I just returned from a small Digital Humanities Conference at Rutgers at which everyone agreed that “The Digital Humanities” should not exist. It was decided that next year’s Digital Humanities conference would be on this theme. Kidding. I saw some great things, though, chief among them the work of Dan Cohen and Gregory Crane, two people who have not only thought about the problem of digital humanities a lot but also made something, and in each case something fantastic.
Dan Cohen is the man behind the Center for New Media and History at GWU, and in particular the mega-super-awesome tool Zotero. Cohen gave an overview of Zotero development, and talked in some detail about the advantages of making it open source, not only for all the right reasons, but also because of what it has done for development of the tool. I mean really: Zotero is so clearly head and shoulders above most undertakings of this sort in the humanities, and I think a big part of that is the openness and inclusivity of the project. It also makes it dramatically more flexible than most digital humanities projects, which are mostly modeled on the monograph–doing one thing well and in detail, and along the model of the individual scholarly project.
Zotero, by contrast, is quickly becoming a “platform” technology which anyone interested in “digital” anything can think about extending in ways that Cohen or his close associates may have had nary an inkling of prior to seeing it emerge. Add to that Dan is embroiled in an “interesting” lawsuit with Thomson-Reuters which I do not envy, but am eager to see resolved in favor of open scholarly tools.
Gregory Crane is the man behind the Perseus Project, one of the longest standing digital database projects, and an attempt to intelligently digitize and mine the Classical Greek and Roman corpus. Crane talked a lot about all the different kind of research that have become possible with such a corpus, spanning the gamut from basic computer science questions about intelligent mining algorithms to linguistic “treebanks” that can make texts talk to one another in all kinds of new ways. Crane followed my talk by explaining that he had one published article in an anthropology journal, but that the reaction to it was so savage he never tried again 🙁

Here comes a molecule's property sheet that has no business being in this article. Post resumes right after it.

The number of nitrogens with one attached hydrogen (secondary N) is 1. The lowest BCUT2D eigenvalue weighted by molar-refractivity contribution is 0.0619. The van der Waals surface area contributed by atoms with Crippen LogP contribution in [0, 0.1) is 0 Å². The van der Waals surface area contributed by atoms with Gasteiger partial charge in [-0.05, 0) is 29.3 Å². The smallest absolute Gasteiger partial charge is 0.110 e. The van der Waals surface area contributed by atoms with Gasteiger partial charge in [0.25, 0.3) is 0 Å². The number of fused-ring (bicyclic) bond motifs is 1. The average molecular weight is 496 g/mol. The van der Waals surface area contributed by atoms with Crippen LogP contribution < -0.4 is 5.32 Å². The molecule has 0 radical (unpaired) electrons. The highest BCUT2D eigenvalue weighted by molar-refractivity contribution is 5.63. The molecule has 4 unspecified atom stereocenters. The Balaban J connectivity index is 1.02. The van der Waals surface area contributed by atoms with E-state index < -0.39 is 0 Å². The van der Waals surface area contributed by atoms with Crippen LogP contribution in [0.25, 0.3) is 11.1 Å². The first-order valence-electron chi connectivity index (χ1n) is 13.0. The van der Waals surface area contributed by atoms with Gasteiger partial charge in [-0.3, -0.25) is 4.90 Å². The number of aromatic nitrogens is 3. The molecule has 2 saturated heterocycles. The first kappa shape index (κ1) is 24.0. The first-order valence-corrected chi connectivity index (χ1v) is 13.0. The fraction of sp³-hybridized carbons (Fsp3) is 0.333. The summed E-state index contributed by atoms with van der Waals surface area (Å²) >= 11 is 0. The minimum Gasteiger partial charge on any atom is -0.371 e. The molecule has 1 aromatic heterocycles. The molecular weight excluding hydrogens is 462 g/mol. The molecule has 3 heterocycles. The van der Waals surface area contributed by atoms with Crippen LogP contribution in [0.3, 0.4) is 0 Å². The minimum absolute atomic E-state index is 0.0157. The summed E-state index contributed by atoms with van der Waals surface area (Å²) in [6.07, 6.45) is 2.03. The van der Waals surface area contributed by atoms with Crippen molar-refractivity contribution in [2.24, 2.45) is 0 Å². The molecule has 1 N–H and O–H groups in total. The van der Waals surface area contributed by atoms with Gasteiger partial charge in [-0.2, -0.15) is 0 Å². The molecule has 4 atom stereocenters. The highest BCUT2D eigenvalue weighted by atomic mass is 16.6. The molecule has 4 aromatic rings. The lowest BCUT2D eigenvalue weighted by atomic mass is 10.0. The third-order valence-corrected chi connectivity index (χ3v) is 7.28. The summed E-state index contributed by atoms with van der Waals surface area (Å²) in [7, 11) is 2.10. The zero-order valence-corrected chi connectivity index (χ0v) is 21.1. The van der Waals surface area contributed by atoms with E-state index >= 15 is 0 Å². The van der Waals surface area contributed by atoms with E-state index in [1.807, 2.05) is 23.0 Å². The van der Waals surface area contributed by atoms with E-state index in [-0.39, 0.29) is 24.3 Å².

He also asked us, playfully, “who is the most important classicist of the 20th century”? The answer: Ali Hoseyni Khamenei. According to Crane, Khamenei’s regime was an implementation of Plato’s republic. I have no idea whether to believe him, but his point was that Classicists have lots of ways to recover bits and pieces of the classical heritage in greek and latin, but almost none to do so in persian, arabic or urdu. And maybe ten people in the world who can speak the relevant combination of languages. He made a compelling case that we now have the technology to research such a question if only scholars would turn their efforts in that direction.
Crane and others were also well aware of the need to make scholarship open access, and to do so now, but also the need to leverage the existing legitimacy of the credentialling publications so that younger scholars don’t have to worry about getting tenure, or getting respected, if they want to make their sccholarship open access. Crane made a very strong case for the necessity of open access for another reason: the computability of our work. Which is to say, that the research article is no longer the end of the game if we can now start thinking of ways to mind, analyze or process large databases of scholarly literature, for whatever reasons, as objects not only to be read and digested, but used to generate new kinds of knowledge. Crane added that this approach opens up research possibilities far beyond graduate work to create “participatory humanities”— the idea that if you create good platforms you can enable research at all levels, not just the highest. He gave the example of how undergraduates learning greek and latin can make the diagramming of a sentence—a routine part of understanding how grammar works in a language–into a contribution to a treebank, or a contextually sensitive digital version of a text….principles of participation that are much more familiar today in the wake of Web 2.0 and wikipedia.